Originally built between 1711 and 1721, this pier once extended from State Street in downtown Boston (near Faneuil Hall) a half-mile into Boston Harbor. Before being shortened by infill, Long Wharf helped solidify the city as an important shipping destination in the eighteenth and nineteenth centuries. The wharf became further disconnected from downtown by an elevated highway constructed during the 1950s. This spurred concerns over the future of Boston’s waterfront and resulted in its redesign by Sasaki, Dawson & DeMay. The firm was commissioned by the Boston Redevelopment Authority in 1974, and prepared and oversaw the implementation of a master plan in 1979. The project involved the installation of a promenade along the remaining length of the pier, leading to an open plaza at its end. The plaza features decorative granite and bronze paving at its center that takes the form of a compass. To the north of this focal point is an open-air structure surrounded by planters and benches. The project also included the restoration of eighteenth and nineteenth-century granite bulkheads and the introduction of apt furnishings, including granite slabs for seating and nautical-themed bollards and chains. A towering mast and flagpole acts as a beacon, visually connecting the pier with the city. The Harborwalk runs along the southern edge of Long Wharf, transitioning from a boardwalk to stone paving at the open plaza.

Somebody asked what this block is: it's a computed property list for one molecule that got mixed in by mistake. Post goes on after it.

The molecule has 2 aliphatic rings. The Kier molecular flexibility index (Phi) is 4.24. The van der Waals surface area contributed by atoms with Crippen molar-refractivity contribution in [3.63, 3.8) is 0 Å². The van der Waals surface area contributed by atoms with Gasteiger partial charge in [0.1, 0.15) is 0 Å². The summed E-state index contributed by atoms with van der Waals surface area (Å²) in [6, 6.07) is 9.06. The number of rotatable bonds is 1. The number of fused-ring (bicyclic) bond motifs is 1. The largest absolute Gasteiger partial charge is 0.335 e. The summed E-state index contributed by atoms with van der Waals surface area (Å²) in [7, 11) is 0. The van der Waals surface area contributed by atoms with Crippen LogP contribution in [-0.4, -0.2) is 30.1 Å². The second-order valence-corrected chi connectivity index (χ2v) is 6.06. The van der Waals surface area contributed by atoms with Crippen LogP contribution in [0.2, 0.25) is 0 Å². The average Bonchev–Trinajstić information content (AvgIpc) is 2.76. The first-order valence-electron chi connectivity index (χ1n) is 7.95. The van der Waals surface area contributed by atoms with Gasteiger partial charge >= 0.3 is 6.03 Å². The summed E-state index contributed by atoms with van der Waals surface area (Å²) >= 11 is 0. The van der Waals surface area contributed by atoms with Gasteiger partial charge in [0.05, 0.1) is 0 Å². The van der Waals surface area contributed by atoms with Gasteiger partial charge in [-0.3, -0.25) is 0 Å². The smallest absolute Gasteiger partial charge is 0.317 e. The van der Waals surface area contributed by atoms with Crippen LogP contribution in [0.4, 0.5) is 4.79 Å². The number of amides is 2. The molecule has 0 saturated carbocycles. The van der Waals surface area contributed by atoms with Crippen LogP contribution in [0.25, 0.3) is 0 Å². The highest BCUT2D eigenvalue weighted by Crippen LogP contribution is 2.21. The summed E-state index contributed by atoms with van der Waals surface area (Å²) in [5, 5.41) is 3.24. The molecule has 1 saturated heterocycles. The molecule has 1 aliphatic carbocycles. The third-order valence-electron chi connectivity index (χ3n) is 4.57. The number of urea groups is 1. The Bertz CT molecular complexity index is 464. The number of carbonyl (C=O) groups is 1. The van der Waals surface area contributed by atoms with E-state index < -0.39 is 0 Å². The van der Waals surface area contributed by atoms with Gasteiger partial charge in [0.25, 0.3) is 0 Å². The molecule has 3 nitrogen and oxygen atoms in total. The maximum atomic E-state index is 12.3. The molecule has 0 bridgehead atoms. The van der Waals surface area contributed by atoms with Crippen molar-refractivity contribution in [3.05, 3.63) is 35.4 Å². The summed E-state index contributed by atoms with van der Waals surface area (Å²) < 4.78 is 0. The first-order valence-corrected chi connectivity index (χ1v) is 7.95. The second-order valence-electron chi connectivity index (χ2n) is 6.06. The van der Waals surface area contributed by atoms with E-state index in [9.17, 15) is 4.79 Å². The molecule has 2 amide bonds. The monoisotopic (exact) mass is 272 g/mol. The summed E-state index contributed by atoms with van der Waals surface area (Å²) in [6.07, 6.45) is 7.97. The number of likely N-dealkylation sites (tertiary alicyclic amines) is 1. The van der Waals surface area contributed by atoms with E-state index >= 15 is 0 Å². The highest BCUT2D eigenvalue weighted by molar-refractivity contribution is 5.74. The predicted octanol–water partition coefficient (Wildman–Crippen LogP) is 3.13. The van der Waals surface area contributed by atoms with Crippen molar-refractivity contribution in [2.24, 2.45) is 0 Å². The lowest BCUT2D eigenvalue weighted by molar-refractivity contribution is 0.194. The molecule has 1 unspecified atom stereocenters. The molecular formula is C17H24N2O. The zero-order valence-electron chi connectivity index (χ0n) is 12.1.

Commercial destinations are located within the wharf’s historic buildings, including the Custom House Block. Long Wharf continues to serve as an important transportation hub, with ferry service to the Boston Navy Yard, the Boston Harbor Islands National Recreation Area, Salem, and Provincetown. The project is also visually and physically linked with Christopher Columbus Waterfront Park, designed by the same team in 1976. Long Wharf was listed in the National Register of Historic Places and designated a National Historic Landmark in 1966.